# Find how many times one number occurs in list

If we had list A (1 2 1 1 2 3 3 4 4 4) how we could get a new list B ( (1 . 30) (2 . 20) (3 . 20) (4 . 30))? If the number_before_dot is % number_before_dot in list A`. For example 30 is % 1 in list A, 20 % 2 in list A.. etc.. (1 . 30) is a pair, which could be made by (cons 1 30)

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I don't understand your specification of what the code is supposed to do. How do you compute the numbers in the output list? Your functions appear to do what they're supposed to. –  Jeremiah Willcock Jan 25 '11 at 4:21
I'm not sure that I understand you, but the aim of the task is to get all unique numbers in List A with there frequency in this list. I could write fucntion '(member x l)' but I don't know how to get the unique numbers and their count in list A –  bpavlov Jan 25 '11 at 4:27
What is (1.30) ? Do you mean (1 . 30) ? –  leppie Jan 25 '11 at 4:29
Yes, this is a pair, which could be made by (cons 1 30 ) –  bpavlov Jan 25 '11 at 4:30
Then do not write it as (1.30) as it is clearly something else. –  leppie Jan 25 '11 at 4:59
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I think what you want to do is calculate the percentage of the list that is equal to each element. You used the word "unique" but that a bit confusing since your list has no unique elements. This is based on your sample input and output, where the list (1 2 1 1 2 3 3 4 4 4) is composed of "30% ones".

You can break this down roughly into a recursive algorithm consisting of these steps:

1. If the input list is empty, return the empty list.
2. Otherwise, get the first element. Calculate how many times it occurs in the list.
3. Calculate the percentage, and cons the element with this percentage.
4. Remove all the occurrences of the first item from the cdr of the list.
5. Recurse on this new list, and cons up a list of (element . percentage) pairs.

To do the first part, let's use filter:

> (filter (lambda (x) (eq? (car A) x)) A)
(1 1 1)

With your list A, this will return the list (1 1 1). We can then use length to get the number of times it occurs:

> (length (filter (lambda (x) (eq? (car A) x)) A))
3

To calculate the percentage, divide by the number of elements in the whole list, or (length A) and multiply by 100:

> (* 100 (/ (length (filter (lambda (x) (eq? (car A) x)) A)) (length A)))
30

It's easy to cons this with the element (car A) to get the pair for the final list.

To do the second step, we can use remove which is the inverse of filter: it will return a list of all elements of the original list which do not satisfy the predicate function:

> (remove (lambda (x) (eq? (car A) x)) A)
(2 2 3 3 4 4 4)

This is the list we want to recurse on. Note that at each step, you need to have the original list (or the length of the original list) and this new list. So you would need to somehow make this available to the recursive procedure, either by having an extra argument, or defining an internal definition.

There might be more efficient ways I'm sure, or just other ways, but this was the solution I came up with when I read the question. Hope it helps!

(define (percentages all)
(let ((len (length all))) ; pre-calculate the length
;; this is an internal definition which is called at ***
(define (p rest)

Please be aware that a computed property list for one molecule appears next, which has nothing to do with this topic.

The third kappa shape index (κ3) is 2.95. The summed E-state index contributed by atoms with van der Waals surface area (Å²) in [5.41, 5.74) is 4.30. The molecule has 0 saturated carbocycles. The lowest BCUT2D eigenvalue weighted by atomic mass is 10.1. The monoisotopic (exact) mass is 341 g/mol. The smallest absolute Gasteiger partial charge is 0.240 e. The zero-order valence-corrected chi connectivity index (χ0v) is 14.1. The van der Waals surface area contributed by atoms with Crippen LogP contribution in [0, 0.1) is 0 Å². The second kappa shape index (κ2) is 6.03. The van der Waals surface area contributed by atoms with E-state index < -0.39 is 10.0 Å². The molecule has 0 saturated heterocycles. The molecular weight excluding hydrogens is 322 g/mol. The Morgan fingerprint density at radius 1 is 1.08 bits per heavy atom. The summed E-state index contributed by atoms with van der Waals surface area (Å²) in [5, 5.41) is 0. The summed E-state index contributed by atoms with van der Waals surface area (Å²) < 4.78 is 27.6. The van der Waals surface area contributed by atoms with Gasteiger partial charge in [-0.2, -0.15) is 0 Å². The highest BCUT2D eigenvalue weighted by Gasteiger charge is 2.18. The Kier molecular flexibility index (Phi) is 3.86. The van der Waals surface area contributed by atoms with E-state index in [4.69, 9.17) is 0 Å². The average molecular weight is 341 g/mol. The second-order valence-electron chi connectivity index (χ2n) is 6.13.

(if (null? rest)
rest
;; equal-to is a list of all the elements equal to the first
;; ie something like (1 1 1)
(let ((equal-to (filter (lambda (x) (eq? (car rest) x))
rest))
;; not-equal-to is the rest of the list
;; ie something like (2 2 3 3 4 4 4)
(not-equal-to (remove (lambda (x) (eq? (car rest) x))
rest)))
(cons (cons (car rest) (* 100 (/ (length equal-to) len)))
;; recurse on the rest of the list
(p not-equal-to)))))
(p all))) ; ***
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Maybe, you'r right! The word unique is not very suitable for this. As unique elements in list A, I understand the elements without their peds. Yesterday, I understand that we could use function remove-repeats. That function takes list '(1 1 2 3 3 3 4 4 4 4) and output '(1 2 3 4). This makes the problem a little bit easy, but I still don't know how to do this. I'm going to read your full post later today. Thank you! P.S. This is not a homework. This is a problem that could be on my exam. –  bpavlov Jan 26 '11 at 13:56
Ok, sorry for assuming. I've edited my answer to include the solution I hacked together, I hope it's clear! –  spacemanaki Jan 26 '11 at 15:12

The question formulation is very close to the idea of run-length encoding. In terms of run-length encoding, you can use a simple strategy:

1. Sort.
2. Run-length encode.
3. Scale the run lengths to get percentages.

You can implement run-length encoding like this:

(define (run-length-encode lst)
(define (rle val-lst cur-val cur-cnt acc)
(if (pair? val-lst)
(let ((new-val (car val-lst)))
(if (eq? new-val cur-val)
(rle (cdr val-lst) cur-val (+ cur-cnt 1) acc)
(rle (cdr val-lst) new-val 1 (cons (cons cur-val cur-cnt) acc))))
(cons (cons cur-val cur-cnt) acc)))
(if (pair? lst)
(reverse (rle (cdr lst) (car lst) 1 '()))
'()))

and scaling looks like:

(define (scale-cdr count-list total-count)
(define (normalize pr)
(cons (car pr) (/ (* 100 (cdr pr)) total-count)))
(map normalize count-list))

Now we need something to sort a list. I'll just use the sort function in racket (adapt as needed). The function to calculate the percentages for each number in the list is then:

(define (elem-percent lst)
(scale-cdr (run-length-encode (sort lst <)) (length lst)))

Some examples of use:

> (elem-percent '())
'()
> (elem-percent (list 1 2 3 4 5))
'((1 . 20) (2 . 20) (3 . 20) (4 . 20) (5 . 20))
> (elem-percent (list 1 2 1 1))
'((1 . 75) (2 . 25))
> (elem-percent (list 1 2 1 1 2 3 3 4 4 4))
'((1 . 30) (2 . 20) (3 . 20) (4 . 30))
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